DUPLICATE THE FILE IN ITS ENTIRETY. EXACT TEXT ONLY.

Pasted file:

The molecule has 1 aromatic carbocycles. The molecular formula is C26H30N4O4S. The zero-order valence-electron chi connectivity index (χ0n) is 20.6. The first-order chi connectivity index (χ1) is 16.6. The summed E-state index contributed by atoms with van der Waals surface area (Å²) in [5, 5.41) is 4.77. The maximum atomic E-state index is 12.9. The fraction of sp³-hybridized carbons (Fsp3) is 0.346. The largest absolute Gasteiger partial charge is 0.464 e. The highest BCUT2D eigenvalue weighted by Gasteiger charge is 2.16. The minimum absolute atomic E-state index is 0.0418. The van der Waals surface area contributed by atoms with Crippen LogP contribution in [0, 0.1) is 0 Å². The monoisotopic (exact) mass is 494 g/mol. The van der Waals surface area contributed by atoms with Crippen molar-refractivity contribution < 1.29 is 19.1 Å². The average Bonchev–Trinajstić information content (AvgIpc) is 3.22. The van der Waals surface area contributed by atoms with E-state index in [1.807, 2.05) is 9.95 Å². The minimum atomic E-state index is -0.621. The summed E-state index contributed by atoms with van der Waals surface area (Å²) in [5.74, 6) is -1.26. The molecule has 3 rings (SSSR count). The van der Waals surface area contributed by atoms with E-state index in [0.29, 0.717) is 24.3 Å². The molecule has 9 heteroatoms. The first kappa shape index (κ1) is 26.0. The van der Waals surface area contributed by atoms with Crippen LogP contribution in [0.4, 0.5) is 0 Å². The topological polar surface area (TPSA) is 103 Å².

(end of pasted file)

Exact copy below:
The molecule has 1 aromatic carbocycles. The molecular formula is C26H30N4O4S. The zero-order valence-electron chi connectivity index (χ0n) is 20.6. The first-order chi connectivity index (χ1) is 16.6. The summed E-state index contributed by atoms with van der Waals surface area (Å²) in [5, 5.41) is 4.77. The maximum atomic E-state index is 12.9. The fraction of sp³-hybridized carbons (Fsp3) is 0.346. The largest absolute Gasteiger partial charge is 0.464 e. The highest BCUT2D eigenvalue weighted by Gasteiger charge is 2.16. The minimum absolute atomic E-state index is 0.0418. The van der Waals surface area contributed by atoms with Crippen LogP contribution in [0, 0.1) is 0 Å². The monoisotopic (exact) mass is 494 g/mol. The van der Waals surface area contributed by atoms with Crippen molar-refractivity contribution < 1.29 is 19.1 Å². The average Bonchev–Trinajstić information content (AvgIpc) is 3.22. The van der Waals surface area contributed by atoms with E-state index in [1.807, 2.05) is 9.95 Å². The minimum atomic E-state index is -0.621. The summed E-state index contributed by atoms with van der Waals surface area (Å²) in [5.74, 6) is -1.26. The molecule has 3 rings (SSSR count). The van der Waals surface area contributed by atoms with E-state index in [0.29, 0.717) is 24.3 Å². The molecule has 9 heteroatoms. The first kappa shape index (κ1) is 26.0. The van der Waals surface area contributed by atoms with Crippen LogP contribution in [0.4, 0.5) is 0 Å². The topological polar surface area (TPSA) is 103 Å².